Fortunately, the Mask has to make a quick exit from the US, sparing us gratuitous scenes of ghastly torture. Unfortunately, he’s taking Sheila along with him, to some decidedly backward Asian nation, where she’ll play a key role in his scheming to foment a coup.
Before anyone rushes to judgement, it isn’t Thailand – not really, anyway. Like the characters themselves, the country is a composite of multiple actual others. The president, Akimbo, is more like the blathering buffoons of Central America and some parts of Africa (and Washington, currently).
Akimbo is as insane as anyone else in the book, of course, first met sprawled across his palace banquet table in an ooze of leftovers. The soup has been “cat’s hearts, mice eyes and baked beans, plus eight tiny diamonds, the size of caviar”. It is the president’s monthly habit to dine on diamonds and have his teeth, tongue and lips painted gold.
On broadcasts to the nation, he claims astonishing superpowers, “though no one believes him”. He owns “the only mirror allowed in the entire country”, a gift from “Queen Lizardbest” (Elizabeth II, more correctly).
Adopting the slogan “You must love me!” he is in denial about just how much the suffering populace hates him – and his wife too. Mrs Akimbo is carried about on a silver platter, “a gelatinous amoeba in stretched pants, stilettos and a bullet-proof vest” who complains that the flies plaguing the palace assure her they have official permits to be there.
Mask has “meanwhile installed Sheila in the city’s red-light district, to ‘meet and greet’ officers of the regime and other influential people”. She spends the evenings “strangling herself with eels of turpentine, inhaling its sinister fumes and lacing liquid whip marks on her eyes”, yet at the same time, she is the plotter Mask’s eyes and ears.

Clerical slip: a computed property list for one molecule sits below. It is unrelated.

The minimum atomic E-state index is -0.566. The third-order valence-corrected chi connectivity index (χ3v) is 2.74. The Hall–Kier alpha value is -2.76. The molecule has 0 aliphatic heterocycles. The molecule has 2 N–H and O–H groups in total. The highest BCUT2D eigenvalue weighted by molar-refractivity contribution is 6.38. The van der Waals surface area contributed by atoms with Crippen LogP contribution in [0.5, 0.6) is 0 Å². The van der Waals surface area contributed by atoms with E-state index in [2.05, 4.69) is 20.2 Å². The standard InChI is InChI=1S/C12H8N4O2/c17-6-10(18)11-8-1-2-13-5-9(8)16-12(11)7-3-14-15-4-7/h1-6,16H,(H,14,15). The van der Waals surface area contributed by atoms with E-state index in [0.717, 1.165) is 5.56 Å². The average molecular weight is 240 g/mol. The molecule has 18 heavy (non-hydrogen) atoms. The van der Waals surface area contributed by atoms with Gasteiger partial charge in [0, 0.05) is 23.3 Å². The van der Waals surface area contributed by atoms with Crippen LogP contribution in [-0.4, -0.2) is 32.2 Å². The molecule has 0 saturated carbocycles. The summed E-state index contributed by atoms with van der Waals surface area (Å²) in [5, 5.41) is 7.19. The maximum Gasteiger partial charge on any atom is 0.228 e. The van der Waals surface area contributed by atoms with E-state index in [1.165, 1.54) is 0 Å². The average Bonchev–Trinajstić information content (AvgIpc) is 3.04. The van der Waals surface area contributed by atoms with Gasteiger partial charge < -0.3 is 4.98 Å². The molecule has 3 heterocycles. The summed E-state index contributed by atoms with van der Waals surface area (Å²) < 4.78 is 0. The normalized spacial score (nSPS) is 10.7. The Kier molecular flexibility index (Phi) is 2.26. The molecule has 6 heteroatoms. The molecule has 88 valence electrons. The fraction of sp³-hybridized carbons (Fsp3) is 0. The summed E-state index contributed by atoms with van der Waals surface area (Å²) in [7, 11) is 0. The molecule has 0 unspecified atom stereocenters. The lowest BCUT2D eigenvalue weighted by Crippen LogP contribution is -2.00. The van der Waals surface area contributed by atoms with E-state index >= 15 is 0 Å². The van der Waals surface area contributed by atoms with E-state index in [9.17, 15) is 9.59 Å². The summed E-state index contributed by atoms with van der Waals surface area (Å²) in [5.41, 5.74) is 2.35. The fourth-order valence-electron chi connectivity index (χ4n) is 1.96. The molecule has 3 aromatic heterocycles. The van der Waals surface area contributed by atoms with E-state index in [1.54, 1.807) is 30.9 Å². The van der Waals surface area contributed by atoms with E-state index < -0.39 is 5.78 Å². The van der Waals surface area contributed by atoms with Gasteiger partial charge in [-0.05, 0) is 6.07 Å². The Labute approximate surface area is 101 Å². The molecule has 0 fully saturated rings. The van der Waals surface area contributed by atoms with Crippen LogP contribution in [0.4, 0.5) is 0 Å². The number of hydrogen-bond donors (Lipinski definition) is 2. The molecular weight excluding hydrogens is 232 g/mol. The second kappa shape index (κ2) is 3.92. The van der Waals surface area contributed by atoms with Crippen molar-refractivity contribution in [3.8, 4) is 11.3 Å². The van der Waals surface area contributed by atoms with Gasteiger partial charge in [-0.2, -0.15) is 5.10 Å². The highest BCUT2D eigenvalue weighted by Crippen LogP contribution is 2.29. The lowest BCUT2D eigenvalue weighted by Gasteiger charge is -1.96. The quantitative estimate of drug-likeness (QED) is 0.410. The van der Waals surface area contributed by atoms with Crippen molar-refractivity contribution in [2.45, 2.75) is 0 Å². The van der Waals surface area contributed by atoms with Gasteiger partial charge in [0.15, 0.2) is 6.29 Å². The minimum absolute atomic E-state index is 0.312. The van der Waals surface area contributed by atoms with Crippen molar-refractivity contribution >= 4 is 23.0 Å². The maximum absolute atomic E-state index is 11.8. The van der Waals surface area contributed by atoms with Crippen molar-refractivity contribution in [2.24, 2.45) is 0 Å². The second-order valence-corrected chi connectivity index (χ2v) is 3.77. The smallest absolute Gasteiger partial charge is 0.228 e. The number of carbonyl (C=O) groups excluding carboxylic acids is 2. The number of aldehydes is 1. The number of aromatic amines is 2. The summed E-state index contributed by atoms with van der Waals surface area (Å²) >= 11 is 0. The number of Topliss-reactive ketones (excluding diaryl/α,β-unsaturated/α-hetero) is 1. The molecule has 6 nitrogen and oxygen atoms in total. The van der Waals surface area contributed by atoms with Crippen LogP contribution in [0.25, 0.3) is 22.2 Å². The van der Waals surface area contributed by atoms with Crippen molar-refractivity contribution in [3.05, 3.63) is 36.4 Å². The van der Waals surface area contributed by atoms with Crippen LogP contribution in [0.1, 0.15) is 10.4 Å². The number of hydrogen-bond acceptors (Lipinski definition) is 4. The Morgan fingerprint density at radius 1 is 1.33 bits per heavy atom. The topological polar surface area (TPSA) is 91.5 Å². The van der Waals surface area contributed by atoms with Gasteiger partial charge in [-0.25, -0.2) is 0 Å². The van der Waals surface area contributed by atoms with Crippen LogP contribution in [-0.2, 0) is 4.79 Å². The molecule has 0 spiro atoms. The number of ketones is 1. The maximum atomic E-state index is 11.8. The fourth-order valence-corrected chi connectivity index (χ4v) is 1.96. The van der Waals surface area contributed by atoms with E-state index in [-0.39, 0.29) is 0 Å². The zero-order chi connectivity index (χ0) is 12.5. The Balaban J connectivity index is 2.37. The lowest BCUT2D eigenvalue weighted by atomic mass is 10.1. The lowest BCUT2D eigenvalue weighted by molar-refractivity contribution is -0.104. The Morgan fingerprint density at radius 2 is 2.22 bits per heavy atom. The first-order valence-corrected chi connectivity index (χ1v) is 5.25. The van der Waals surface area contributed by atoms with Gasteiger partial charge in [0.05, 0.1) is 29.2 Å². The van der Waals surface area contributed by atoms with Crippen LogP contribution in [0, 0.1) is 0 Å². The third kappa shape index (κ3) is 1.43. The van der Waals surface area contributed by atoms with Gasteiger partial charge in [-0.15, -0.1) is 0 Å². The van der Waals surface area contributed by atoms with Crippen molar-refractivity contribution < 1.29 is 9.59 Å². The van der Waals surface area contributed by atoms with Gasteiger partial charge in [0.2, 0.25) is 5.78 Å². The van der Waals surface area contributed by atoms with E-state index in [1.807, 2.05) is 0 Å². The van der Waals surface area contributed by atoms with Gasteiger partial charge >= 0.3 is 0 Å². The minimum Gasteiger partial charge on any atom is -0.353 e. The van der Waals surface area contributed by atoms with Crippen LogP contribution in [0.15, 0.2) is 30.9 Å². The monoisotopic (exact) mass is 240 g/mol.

The squalid Sunshine Club takes its name from a bar Ehrlich knew in Mombasa, but he admitted to me it’s a nod to “Thailand’s decadence”. “Oxlips, the bar tout,” he said, “includes some Bangkok quotes when he offers to provide ‘all girls air-conditioned’ and other cheap thrills.”
Despite a few rough edges typo-wise, the novella is highly imaginative and fascinating in its jaunty leaps, but of course, in stories of human dementia there is always a quiet and informative sadness. “We will see tomorrow become tomorrow in this book,” Sheila says at one point, and, at another, the Mask advises us, “Believe it or else.”
There is Chaplin at his zaniest, a current of sorrow just below the surface. There are flourishes of “The Mouse that Roared”, the 1955 Cold War satire. This is a story teetering between absurd hallucination and revelatory Zen koan. The tale can be topical (Russian meddling) and poetic. “Will you take me home tonight?” Sheila begs. “I know you will. You’ll take me home. And I’ll sit beside you. In your old drunken car.”
At the end, justice at least feels as though it’s been done. Ehrlich isn’t finished with us yet, though. He’s planning sequels in prose, has contacted Hollywood about possibilities for the big screen, and has already worked with universities in the US and Canada to produce an hour-long virtual-reality version of the story, brought to life via Ocular Rift.
Considering that “Sheila Carfenders” was an idea that popped into Ehrlich’s head when he noticed the seductively shapely front end of a passing vehicle outside his San Francisco window maybe four decades ago, this yarn has some heavy life to it yet, more real than reality.
Sheila Carfenders, Doctor Mask &
By Richard S Ehrlich
Published privately, 2017
Available at Amazon.com, US$10 (Bt325)